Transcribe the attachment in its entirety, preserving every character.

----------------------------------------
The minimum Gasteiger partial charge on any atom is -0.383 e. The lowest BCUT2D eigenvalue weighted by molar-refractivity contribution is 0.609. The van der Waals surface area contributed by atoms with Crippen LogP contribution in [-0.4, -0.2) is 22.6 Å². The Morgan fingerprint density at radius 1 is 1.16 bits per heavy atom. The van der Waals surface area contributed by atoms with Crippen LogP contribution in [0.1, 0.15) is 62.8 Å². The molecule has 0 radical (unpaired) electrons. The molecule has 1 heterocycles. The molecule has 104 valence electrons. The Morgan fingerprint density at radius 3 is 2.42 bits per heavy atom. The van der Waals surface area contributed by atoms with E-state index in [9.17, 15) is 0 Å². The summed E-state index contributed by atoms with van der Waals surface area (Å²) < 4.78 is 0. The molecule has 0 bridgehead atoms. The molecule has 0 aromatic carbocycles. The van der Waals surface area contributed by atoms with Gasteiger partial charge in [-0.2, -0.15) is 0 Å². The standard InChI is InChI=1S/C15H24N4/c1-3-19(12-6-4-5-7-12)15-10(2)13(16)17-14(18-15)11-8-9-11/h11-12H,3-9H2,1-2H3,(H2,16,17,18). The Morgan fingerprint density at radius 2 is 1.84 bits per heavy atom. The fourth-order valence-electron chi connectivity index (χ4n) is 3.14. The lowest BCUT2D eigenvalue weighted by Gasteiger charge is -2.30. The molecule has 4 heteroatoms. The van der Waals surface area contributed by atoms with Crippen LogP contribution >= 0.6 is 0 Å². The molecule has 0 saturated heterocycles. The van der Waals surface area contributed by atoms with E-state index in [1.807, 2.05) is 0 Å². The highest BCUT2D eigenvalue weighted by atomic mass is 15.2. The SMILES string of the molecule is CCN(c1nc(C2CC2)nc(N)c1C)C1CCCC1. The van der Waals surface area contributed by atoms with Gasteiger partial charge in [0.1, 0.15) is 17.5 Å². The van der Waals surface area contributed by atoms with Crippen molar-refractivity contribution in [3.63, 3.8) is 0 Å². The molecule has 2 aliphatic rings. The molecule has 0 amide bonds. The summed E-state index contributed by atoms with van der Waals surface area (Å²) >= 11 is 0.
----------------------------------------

The minimum Gasteiger partial charge on any atom is -0.383 e. The lowest BCUT2D eigenvalue weighted by molar-refractivity contribution is 0.609. The van der Waals surface area contributed by atoms with Crippen LogP contribution in [-0.4, -0.2) is 22.6 Å². The Morgan fingerprint density at radius 1 is 1.16 bits per heavy atom. The van der Waals surface area contributed by atoms with Crippen LogP contribution in [0.1, 0.15) is 62.8 Å². The molecule has 0 radical (unpaired) electrons. The molecule has 1 heterocycles. The molecule has 104 valence electrons. The Morgan fingerprint density at radius 3 is 2.42 bits per heavy atom. The van der Waals surface area contributed by atoms with E-state index in [9.17, 15) is 0 Å². The summed E-state index contributed by atoms with van der Waals surface area (Å²) < 4.78 is 0. The molecule has 0 bridgehead atoms. The molecule has 0 aromatic carbocycles. The van der Waals surface area contributed by atoms with Gasteiger partial charge in [-0.2, -0.15) is 0 Å². The standard InChI is InChI=1S/C15H24N4/c1-3-19(12-6-4-5-7-12)15-10(2)13(16)17-14(18-15)11-8-9-11/h11-12H,3-9H2,1-2H3,(H2,16,17,18). The Morgan fingerprint density at radius 2 is 1.84 bits per heavy atom. The fourth-order valence-electron chi connectivity index (χ4n) is 3.14. The lowest BCUT2D eigenvalue weighted by Gasteiger charge is -2.30. The molecule has 4 heteroatoms. The van der Waals surface area contributed by atoms with Crippen LogP contribution >= 0.6 is 0 Å². The molecule has 0 saturated heterocycles. The van der Waals surface area contributed by atoms with E-state index in [1.807, 2.05) is 0 Å². The highest BCUT2D eigenvalue weighted by atomic mass is 15.2. The SMILES string of the molecule is CCN(c1nc(C2CC2)nc(N)c1C)C1CCCC1. The van der Waals surface area contributed by atoms with Gasteiger partial charge in [0.1, 0.15) is 17.5 Å². The van der Waals surface area contributed by atoms with Crippen molar-refractivity contribution in [3.63, 3.8) is 0 Å². The molecule has 2 aliphatic rings. The molecule has 0 amide bonds. The summed E-state index contributed by atoms with van der Waals surface area (Å²) >= 11 is 0.